Well, if that was not all, the next exercise demanded Rasik and me (and the other couples) to look at each other and observe the partner’s face with utmost attention, and then reproduce the same on paper. If staring at a guy and observing his face was funny, posing for him to sketch me was hilarious. But, I also feel, that this was one of the most impactful exercises as it taught us the value of observation. I remember that in the first attempt (when we drew the others face without looking at each other) I drew a face that resembled to a woman much more than it could ever to Rasik. However, in the second attempt, when we observed the face and then drew it, I fared much better. Though it still didn’t look like Rasik (blame my sketching prowess for that), at least it didn’t look feminine.

At the very end of everything, I must congratulate Oorvazi for a very mature presentation of simple tools. As I had mentioned at the conclusion of the workshop, the technique has been very empowering and reassuring for me. I have always believed that an actor should have a physicality that justifies the character. However, there was always a sense of scepticism whether the thought was a by-product of fanboyism to stars or a genuine approach towards the art. And the workshop kind of reinforced the thought as to how crucial it is for the actor to physically behave like the character as well. And thanks to Oorvazi for make believe( is there a grammar mistake here ?) more strongly in that.

PS: The Poha was amazing!! I wish I were as hungry as AdityaSavnal and devoured some more of it! 🙂 …. 

Rasik Tirodkar (On the way to becoming a Chartered Accountant & Company Secretary, but loves Cinema, especially Marathi Cinema)

Acting is a highly integral part of cinema. So an interest in knowing the process or the technique of acting is natural for a movie buff like me. From whatever little I knew about it, the Chekov technique seemed intriguing. So when OorvaziIrani was ready to do kind of an introductory session on the technique for us authors on MAM, I jumped at the opportunity.

The 3-4 hours session she took was a very interesting experience. One of the most important aspects about the Chekov technique, I learnt, is that it allows the actor a personal emotional detachment from the roles he is playing. He does not perform from his personal self but his artistic self.  The great Dilip Kumar, a famous proponent of the Method acting, was advised against playing the role of the unsuccessful poet Vijay in the legendary Pyaasa by his psychiatrist, as after playing Devdas and a number of other tragic roles his emotional state had become very delicate. If Dilip Kumar had adopted the Chekov technique, this wouldn’t have been the case and we might have had him playing Vijay. 🙂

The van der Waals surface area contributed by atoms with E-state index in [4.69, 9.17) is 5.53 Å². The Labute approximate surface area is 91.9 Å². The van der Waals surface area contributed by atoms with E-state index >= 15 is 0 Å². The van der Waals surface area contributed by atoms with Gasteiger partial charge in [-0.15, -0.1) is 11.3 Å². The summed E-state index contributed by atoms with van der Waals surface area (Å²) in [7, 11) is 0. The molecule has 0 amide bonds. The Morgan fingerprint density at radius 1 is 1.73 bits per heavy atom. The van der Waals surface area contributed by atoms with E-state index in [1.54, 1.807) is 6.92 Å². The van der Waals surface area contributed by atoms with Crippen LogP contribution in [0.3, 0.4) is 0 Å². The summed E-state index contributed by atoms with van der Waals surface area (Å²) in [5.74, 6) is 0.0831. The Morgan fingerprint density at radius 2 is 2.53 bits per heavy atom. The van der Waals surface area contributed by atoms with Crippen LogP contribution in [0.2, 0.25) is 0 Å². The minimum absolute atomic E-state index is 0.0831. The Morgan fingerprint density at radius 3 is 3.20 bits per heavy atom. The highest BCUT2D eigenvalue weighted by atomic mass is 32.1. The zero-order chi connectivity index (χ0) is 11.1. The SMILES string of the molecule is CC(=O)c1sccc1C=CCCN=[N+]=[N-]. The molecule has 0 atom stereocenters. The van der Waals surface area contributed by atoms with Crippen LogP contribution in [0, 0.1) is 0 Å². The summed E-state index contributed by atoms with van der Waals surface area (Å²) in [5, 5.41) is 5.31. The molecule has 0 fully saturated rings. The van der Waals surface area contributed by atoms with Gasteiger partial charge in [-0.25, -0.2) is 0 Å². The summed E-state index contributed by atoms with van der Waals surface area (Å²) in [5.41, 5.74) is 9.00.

I also realized that the technique nurtures your creativity; doesn’t limit its scope to the four walls of a room; encourages you to expand your horizons. Other remarkable thing, I personally felt, about this technique developed by Michael Chekhov was that it was meditative. As we went about practicing the tools of the technique, I felt like I was discovering myself .

Though I don’t have any ambitions of becoming an actor, I would certainly recommend aspiring as well as seasoned actors to try their hand at this fascinatingly new way of learning how to act. The Chekov Technique is like an ocean still unexplored.

Ronak M.Soni (Currently doing his Ph.D in Physics and loves dissecting films alongside)

Acting can contribute as much to the success of a movie as image or plot, but it’s almost infinitely more ineffable; it works in mysterious ways to do with empathy and other little understood things. As one might expect from this, acting is not understood very well at all, a fact very much in evidence in the ideas of Michael Chekov: it liberally appeals to the subjective, positing that given enough observation we can access a part of our mind where emotion exists before interpretation and allow another person’s interpretation to act as interface between that place and the outside world. As a result, the thing I found most interesting about the Chekov tools was the exercises which tried to facilitate such a thing, allowing me to examine the working of my mind from a framework of a mysticism that comes solely from its ability to produce results.